Most teachers will offer a complimentary lesson to begin with. It’s a chance for student and teacher to see if they think they would work well together. No-one knows your child like you do and therefore you’re best placed, (well joint best – alongside your child), to make a call on a teachers suitability. As far as first lessons will allow in any case.
Look out for simple things. Does this teacher…
• Make eye contact with your child?
• Seem genuinely interested in what your child says?
• Take their time?
• Do they listen?
Yes, what are you hoping to accomplish with piano lessons? What is the driving force behind your wish for your child to have lessons? Perhaps you want them to learn a skill they can enthuse over and develop for life. Maybe it’s the social element of playing music with others, and the greater confidence it can undoubtedly bring. Do you see them as becoming technically skilled players, very good sight-readers? Have you spoken with your child about it?!
Below are examples of what a parent might hope music learning will do for their child, and the kind of teaching that would likely deliver for them.
I want my child in a warm, environment that fosters individuality, creativity and a love of music.
Then consider this…
• What tools/games/exercises will the teacher use to engage the child?
• Is the voice, body percussion or other instruments used to communicate musical ideas?
• Is there a ‘free play’/guided improvisation element included regularly in lessons?
• Are there opportunities to play music creatively with the teacher and/or with other students?
I would like my child to get a solid grounding on piano as a basis for further music and instrumental learning. I’d like them to sit exams and learn good piano technique.
• If your child is taking exams, is time given over to ALL elements of exam preparation in EVERY lesson – (i.e. sight-reading, rhythm & aural work should feature in addition to pieces and scales).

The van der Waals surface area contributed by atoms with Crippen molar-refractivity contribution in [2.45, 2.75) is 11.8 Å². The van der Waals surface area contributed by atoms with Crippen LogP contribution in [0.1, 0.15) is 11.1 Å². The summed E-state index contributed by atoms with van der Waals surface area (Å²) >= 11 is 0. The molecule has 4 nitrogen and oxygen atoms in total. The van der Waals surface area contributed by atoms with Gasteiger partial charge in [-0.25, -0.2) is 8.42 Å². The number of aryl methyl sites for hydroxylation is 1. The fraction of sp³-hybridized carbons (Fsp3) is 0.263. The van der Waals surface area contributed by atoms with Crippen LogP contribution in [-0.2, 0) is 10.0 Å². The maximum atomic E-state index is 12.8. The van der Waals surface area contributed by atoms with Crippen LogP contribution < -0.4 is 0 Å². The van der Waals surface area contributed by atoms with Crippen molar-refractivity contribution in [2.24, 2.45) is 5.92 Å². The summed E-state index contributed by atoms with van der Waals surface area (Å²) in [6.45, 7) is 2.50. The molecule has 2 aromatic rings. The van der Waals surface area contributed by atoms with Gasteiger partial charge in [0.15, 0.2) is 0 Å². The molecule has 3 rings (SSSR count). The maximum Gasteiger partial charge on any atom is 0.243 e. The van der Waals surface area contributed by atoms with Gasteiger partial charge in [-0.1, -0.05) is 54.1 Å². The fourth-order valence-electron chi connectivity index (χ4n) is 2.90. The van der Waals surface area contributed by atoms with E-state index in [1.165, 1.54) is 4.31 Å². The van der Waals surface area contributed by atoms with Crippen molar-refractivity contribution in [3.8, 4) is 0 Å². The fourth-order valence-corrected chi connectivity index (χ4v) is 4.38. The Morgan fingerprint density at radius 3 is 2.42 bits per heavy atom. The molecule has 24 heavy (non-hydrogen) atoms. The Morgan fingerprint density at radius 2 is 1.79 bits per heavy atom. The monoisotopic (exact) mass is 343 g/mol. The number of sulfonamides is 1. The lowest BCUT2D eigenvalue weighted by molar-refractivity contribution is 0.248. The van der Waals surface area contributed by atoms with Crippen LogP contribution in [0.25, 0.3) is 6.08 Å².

• Is musicality at the heart of the lesson and are different musical styles and expression discussed and explored?
• Does your child learn exercises for building strength and tone?
• Are there opportunities for improvisation where a student can take what they’ve learned and play freely with it?
I have a child with a learning difficulty and I want a teacher who can engage and encourage them.
Screening for skills required to teach children with special needs means looking for someone who loves the challenge of unlocking an unusual mind or body. Look for a teacher who is willing to try new techniques, materials and ideas…and is not phased when certain approaches don’t work.
Is location important to you? Do you want a teacher who comes to your house? Travelling teachers can be hard to find. Sometimes you can find a young, enthusiastic teacher who will come to you. Occasionally experienced teachers likes teaching in student’s homes, but they will charge a premium for this service.
Ask up front about a teacher’s work timetable. If your child could only attend a Saturday lesson and the teacher you’re considering doesn’t teach weekends at all, it’s better to end the conversation right there. There is sometimes a surprising, often mutual feeling of loss when you speak with a prospective new student, become enthused at the opportunity of working together only to find that dates and times don’t suit!
NOTE: The best lesson times will fill up first, so you may have to start with a less than ideal time and move into a better slot as the teacher’s schedule changes and your child has been there longer.
Most piano teachers didn’t choose the profession because they wanted to be business owners/thought they’d get rich! You want one with a clear payment policy detailing how much you’ll pay and when, where to get materials and the default/cancellation process. This doesn’t mean they won’t be flexible. It just means that they have considered the implications for you as a paying client, and themselves as a professional running a business, and have devised a fair policy on that basis.
Look for a teacher who varies their routine. Many teachers use the same books and music year after year. This can be beneficial; they’re good at teaching from them. But as their students develop and change, they should be challenged to think musically and even input into the direction/elements of the lesson. Does your child think they need more strengthening exercises to improve tone and accuracy? Is the teacher interested in creating mini-pieces with your child? Do they encourage the child to apply their accrued knowledge to improvise, and make music spontaneously?.
How to Find That Teacher?
Start by asking your circle of friends and acquaintances if any of them are particularly happy with their child’s teacher. Most of my students come through personal referrals. People who already like the way I teach seem to refer others who do likewise.
If you have any queries about the above, feel free to get in touch via the contact page.